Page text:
Airpower Magazine, Volume 7 No. 3 May, 1977
Harold R. Custer, Willard's son, made the first flight of the new aircraft on July 3, 1948. Harold is as energetic and determined as his father, and has the unique distinction of having logged more channel wing time than any other pilot -- over 1,000 hours.
Harold totaled 100 hours flying time in the CCW-2, which could take off in 45 to 65 feet, and land in the same distance. Lateral control of the wingless vehicle was obtained by differential use of the throttles.
The flight test program was not without its highlights. The C.A.A. insisted that wings be mounted on the test bed, and short stubs were attached. These neither helped nor hindered the aircraft, according to Custer, but did mollify the bureaucracy. More significantly, the aircraft demonstrated vertical lift in zero wind conditions, while tethered.
The wind tunnel tests at Langley are another subject of controversy and conjecture. Apparently the tests were well conducted, and the results reported accurately. Unfortunately, the conclusions seem to have been erroneous. Critics of the report indicate that it stated the primary increment of lift came from thrust, rather than from the lift, due to increased velocity in the channels, even though the plotted data showed this not to be the case. Also, the conclusions dealt with the CCW's hovering characteristics, rather than its STOL (short takeoff and landing) characteristics, an unfortunate view, for the channel wing was clearly designed for STOL, not helicopter style operation.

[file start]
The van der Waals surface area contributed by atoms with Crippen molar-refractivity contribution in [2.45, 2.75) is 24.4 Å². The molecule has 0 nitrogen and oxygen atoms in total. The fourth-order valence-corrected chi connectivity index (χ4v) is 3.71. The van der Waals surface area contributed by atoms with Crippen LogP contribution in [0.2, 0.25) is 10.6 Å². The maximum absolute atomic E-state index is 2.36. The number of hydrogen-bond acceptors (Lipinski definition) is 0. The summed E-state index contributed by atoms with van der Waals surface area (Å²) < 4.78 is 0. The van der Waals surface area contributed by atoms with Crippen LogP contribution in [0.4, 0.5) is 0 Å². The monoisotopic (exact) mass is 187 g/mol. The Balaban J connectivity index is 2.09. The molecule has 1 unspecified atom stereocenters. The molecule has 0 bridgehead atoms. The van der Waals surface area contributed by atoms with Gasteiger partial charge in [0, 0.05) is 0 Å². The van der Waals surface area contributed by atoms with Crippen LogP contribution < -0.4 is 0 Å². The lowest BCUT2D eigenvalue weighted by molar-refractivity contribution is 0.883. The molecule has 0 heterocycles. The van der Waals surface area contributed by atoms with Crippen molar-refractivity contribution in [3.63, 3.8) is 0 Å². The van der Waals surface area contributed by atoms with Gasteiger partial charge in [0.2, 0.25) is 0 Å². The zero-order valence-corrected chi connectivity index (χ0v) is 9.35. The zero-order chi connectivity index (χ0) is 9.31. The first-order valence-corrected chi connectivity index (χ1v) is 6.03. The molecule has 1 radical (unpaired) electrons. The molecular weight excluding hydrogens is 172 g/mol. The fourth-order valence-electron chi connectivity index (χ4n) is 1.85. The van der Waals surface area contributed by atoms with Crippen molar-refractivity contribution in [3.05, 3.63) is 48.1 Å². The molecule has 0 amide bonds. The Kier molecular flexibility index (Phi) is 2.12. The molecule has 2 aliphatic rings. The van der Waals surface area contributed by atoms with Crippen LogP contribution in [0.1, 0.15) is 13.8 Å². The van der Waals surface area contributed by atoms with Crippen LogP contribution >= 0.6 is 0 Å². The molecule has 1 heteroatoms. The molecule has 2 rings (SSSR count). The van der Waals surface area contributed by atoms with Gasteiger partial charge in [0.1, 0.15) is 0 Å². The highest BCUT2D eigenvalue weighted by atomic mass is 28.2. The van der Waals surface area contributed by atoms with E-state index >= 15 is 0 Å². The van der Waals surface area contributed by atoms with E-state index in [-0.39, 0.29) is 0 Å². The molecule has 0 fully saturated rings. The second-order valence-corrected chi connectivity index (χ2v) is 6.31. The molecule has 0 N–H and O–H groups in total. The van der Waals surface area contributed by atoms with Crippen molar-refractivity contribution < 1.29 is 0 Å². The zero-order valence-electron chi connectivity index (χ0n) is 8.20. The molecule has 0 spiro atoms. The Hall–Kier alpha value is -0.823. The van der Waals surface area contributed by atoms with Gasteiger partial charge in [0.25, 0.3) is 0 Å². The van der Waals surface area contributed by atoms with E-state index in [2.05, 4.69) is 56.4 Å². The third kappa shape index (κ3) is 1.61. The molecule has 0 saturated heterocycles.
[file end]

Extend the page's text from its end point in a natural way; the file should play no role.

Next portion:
During the whole arduous process of design and testing, one thing definitely was not happening. Willard R. Custer was not making a lot of money; he has invested not only all of his own funds, but all of his life in the channel wing, and the material rewards to date have been small.
But Custer's tenacity and his almost messianic belief in his program enabled him to secure backing from a series of investors, and in 1951 he was able to employ the Baumann Aircraft Corporation to modify a Baumann Brigadier to the CCW configuration.
The result was the prototype CCW-5, a rather handsome five place aircraft using two Continental 0-470-A engines of 225 horsepower each. The standard Baumann fuselage and empennage were retained, and a 41 foot span wing with two seven foot wide channels was attached. continue...